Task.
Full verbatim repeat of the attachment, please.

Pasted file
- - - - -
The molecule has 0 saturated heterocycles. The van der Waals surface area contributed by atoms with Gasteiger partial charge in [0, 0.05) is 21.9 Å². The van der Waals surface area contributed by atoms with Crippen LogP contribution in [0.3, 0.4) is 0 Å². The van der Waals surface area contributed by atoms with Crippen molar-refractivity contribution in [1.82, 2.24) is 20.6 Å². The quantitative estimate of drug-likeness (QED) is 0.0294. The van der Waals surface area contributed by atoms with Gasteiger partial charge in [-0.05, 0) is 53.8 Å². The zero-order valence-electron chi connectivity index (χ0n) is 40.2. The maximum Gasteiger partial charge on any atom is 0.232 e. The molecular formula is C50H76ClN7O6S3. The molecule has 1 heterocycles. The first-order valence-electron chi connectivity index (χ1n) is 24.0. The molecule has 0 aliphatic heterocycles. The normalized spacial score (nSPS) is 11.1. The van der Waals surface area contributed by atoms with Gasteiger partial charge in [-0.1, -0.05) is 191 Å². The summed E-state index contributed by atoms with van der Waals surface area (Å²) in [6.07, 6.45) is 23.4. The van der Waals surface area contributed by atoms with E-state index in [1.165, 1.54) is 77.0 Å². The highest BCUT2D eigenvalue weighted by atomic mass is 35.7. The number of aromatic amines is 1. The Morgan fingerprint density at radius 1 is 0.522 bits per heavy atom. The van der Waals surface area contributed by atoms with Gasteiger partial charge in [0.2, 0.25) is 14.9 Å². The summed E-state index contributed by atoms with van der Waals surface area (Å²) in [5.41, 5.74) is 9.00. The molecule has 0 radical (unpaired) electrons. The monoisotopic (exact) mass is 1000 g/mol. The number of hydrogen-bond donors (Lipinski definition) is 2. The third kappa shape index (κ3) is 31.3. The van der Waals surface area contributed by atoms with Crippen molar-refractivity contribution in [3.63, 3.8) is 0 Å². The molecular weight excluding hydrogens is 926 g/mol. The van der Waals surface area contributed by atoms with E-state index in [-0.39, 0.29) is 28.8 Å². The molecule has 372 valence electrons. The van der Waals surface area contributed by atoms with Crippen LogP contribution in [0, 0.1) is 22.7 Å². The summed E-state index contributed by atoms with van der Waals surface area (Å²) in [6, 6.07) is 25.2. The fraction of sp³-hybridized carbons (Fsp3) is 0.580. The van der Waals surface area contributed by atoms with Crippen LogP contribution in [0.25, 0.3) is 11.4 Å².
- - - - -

The molecule has 0 saturated heterocycles. The van der Waals surface area contributed by atoms with Gasteiger partial charge in [0, 0.05) is 21.9 Å². The van der Waals surface area contributed by atoms with Crippen LogP contribution in [0.3, 0.4) is 0 Å². The van der Waals surface area contributed by atoms with Crippen molar-refractivity contribution in [1.82, 2.24) is 20.6 Å². The quantitative estimate of drug-likeness (QED) is 0.0294. The van der Waals surface area contributed by atoms with Gasteiger partial charge in [-0.05, 0) is 53.8 Å². The zero-order valence-electron chi connectivity index (χ0n) is 40.2. The maximum Gasteiger partial charge on any atom is 0.232 e. The molecular formula is C50H76ClN7O6S3. The molecule has 1 heterocycles. The first-order valence-electron chi connectivity index (χ1n) is 24.0. The molecule has 0 aliphatic heterocycles. The normalized spacial score (nSPS) is 11.1. The van der Waals surface area contributed by atoms with Gasteiger partial charge in [-0.1, -0.05) is 191 Å². The summed E-state index contributed by atoms with van der Waals surface area (Å²) in [6.07, 6.45) is 23.4. The van der Waals surface area contributed by atoms with E-state index in [1.165, 1.54) is 77.0 Å². The highest BCUT2D eigenvalue weighted by atomic mass is 35.7. The number of aromatic amines is 1. The Morgan fingerprint density at radius 1 is 0.522 bits per heavy atom. The van der Waals surface area contributed by atoms with Gasteiger partial charge in [0.2, 0.25) is 14.9 Å². The summed E-state index contributed by atoms with van der Waals surface area (Å²) in [5.41, 5.74) is 9.00. The molecule has 0 radical (unpaired) electrons. The monoisotopic (exact) mass is 1000 g/mol. The number of hydrogen-bond donors (Lipinski definition) is 2. The third kappa shape index (κ3) is 31.3. The van der Waals surface area contributed by atoms with Crippen molar-refractivity contribution in [3.63, 3.8) is 0 Å². The molecular weight excluding hydrogens is 926 g/mol. The van der Waals surface area contributed by atoms with E-state index in [-0.39, 0.29) is 28.8 Å². The molecule has 372 valence electrons. The van der Waals surface area contributed by atoms with Crippen LogP contribution in [0, 0.1) is 22.7 Å². The summed E-state index contributed by atoms with van der Waals surface area (Å²) in [6, 6.07) is 25.2. The fraction of sp³-hybridized carbons (Fsp3) is 0.580. The van der Waals surface area contributed by atoms with Crippen LogP contribution in [0.25, 0.3) is 11.4 Å².